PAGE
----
The Elusive IWC 5251
Part Three The Movement
As Michael and Ken have declared, the raison de’ etre for this watch is its movement. Viewed through the sapphire exhibition back, it is striking both for its design as well as its appearance. During my discussions with Michael prior to purchase, he called this “one of the great movements in the history of watchmaking, as well as quite rare…” When a guy like Michael Friedberg has this to say about a watch movement, no further confirmation is required. Even a novice though, can look at this piece and assume, with great confidence, that it is special.
Photo 6 – even in a bad photo, the beauty of the movement is apparent.
The history of this movement goes far back into the history of IWC, yet is, at first, somewhat confusing to follow. The catalog, in an effort to simplify things, actually ends up being misleading. The movement in this watch began life in 1927 as the Cal 95, changing to the 952 with the addition of shock protection, and is now 9521 – specially designated for the gilded adornment and moonphase complication particular to this model. All of these movements were 17”’ ligne, and remarkable for their less than 4mm thickness.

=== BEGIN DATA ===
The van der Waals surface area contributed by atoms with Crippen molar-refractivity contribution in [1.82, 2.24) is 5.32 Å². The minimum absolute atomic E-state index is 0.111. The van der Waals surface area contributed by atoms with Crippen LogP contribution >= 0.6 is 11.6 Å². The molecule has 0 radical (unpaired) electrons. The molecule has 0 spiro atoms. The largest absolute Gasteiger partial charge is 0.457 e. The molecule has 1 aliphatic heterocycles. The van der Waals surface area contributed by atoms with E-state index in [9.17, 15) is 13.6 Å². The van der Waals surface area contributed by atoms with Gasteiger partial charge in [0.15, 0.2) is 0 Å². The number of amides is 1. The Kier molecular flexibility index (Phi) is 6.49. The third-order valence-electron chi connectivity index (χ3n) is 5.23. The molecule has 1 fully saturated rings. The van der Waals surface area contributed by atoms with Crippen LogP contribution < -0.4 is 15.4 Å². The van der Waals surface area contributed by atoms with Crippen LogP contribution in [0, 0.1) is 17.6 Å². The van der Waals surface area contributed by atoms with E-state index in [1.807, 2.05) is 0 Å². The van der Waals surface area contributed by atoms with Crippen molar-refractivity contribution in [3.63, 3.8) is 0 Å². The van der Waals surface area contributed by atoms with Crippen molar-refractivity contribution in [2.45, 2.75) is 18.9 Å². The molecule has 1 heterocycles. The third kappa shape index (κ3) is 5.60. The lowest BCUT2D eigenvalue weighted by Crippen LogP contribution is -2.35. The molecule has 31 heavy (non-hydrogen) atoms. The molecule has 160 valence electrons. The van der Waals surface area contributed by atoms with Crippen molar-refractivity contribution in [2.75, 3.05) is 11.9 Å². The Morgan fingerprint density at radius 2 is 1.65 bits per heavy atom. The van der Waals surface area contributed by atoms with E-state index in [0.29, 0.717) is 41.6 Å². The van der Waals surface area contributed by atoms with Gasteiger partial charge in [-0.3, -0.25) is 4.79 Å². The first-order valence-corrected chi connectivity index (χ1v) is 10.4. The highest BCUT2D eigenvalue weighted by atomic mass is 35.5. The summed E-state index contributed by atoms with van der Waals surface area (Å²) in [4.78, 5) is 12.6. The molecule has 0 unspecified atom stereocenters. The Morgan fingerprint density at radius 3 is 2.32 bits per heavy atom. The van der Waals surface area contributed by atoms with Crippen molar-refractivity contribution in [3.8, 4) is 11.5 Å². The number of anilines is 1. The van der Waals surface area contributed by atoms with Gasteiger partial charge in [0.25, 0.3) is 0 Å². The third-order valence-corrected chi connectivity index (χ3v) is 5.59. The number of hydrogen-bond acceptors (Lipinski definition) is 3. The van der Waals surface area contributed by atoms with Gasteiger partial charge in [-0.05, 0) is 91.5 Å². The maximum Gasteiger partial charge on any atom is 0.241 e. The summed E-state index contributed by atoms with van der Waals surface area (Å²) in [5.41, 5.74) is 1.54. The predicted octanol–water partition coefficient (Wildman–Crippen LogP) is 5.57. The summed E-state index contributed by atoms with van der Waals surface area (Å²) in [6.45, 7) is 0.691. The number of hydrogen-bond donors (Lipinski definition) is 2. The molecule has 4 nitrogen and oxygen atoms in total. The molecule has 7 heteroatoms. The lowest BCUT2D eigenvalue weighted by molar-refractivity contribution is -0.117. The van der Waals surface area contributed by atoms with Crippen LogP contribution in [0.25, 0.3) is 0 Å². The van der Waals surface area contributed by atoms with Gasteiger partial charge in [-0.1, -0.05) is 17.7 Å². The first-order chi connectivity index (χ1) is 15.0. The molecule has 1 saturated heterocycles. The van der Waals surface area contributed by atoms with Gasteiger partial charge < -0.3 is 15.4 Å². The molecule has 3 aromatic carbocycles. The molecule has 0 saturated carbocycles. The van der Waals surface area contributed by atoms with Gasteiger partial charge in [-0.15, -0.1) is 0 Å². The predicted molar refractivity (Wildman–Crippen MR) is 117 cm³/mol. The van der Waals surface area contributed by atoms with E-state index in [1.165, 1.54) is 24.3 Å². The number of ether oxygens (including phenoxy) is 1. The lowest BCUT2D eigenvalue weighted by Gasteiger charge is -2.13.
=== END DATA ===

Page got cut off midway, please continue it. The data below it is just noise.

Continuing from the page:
The Cal 9521 remains a full-bridge design (2 bridges and 4 cocks, actually) and is comprised of 161 different components, including the hand-formed Breguet balance spring and 19 jewels, many of which are set in gold chantons. IWC characterizes this arrangement of parts as providing “such astonishing harmony and precision that it easily surpasses the standards set by the Swiss Chronometer Testing Institute“. Add to that bit of modest advertising the fact that the movement is gilded, and you have one of the most beautiful movements ever produced by this venerable Swiss watch company.
Photo 7 – the calibre number is engraved below the balance wheel.
As for accuracy, I’ve not yet developed a great interest in timing watches down to their seconds-per-day variation. I collect watches more for their art than their accuracy, but in casual observation, the 5251 appears to fall well within the COSC tolerances. In fact, it is IWC’s objective to produce no watches that lose time, carefully regulating them to -0,+7. As the entire watch undergoes a 27-day test program and is adjusted in 5 positions, accuracy issues should be minimal. In my opinion, the issue with this watch is one of execution, not positional variations in timing. I did once try and verify the 18,000 bph, but had to stop at 2,437 because my vision became blurred.
Photo 8 – The classic construction is at all times visible through the transparent back.
Continue to Part Four
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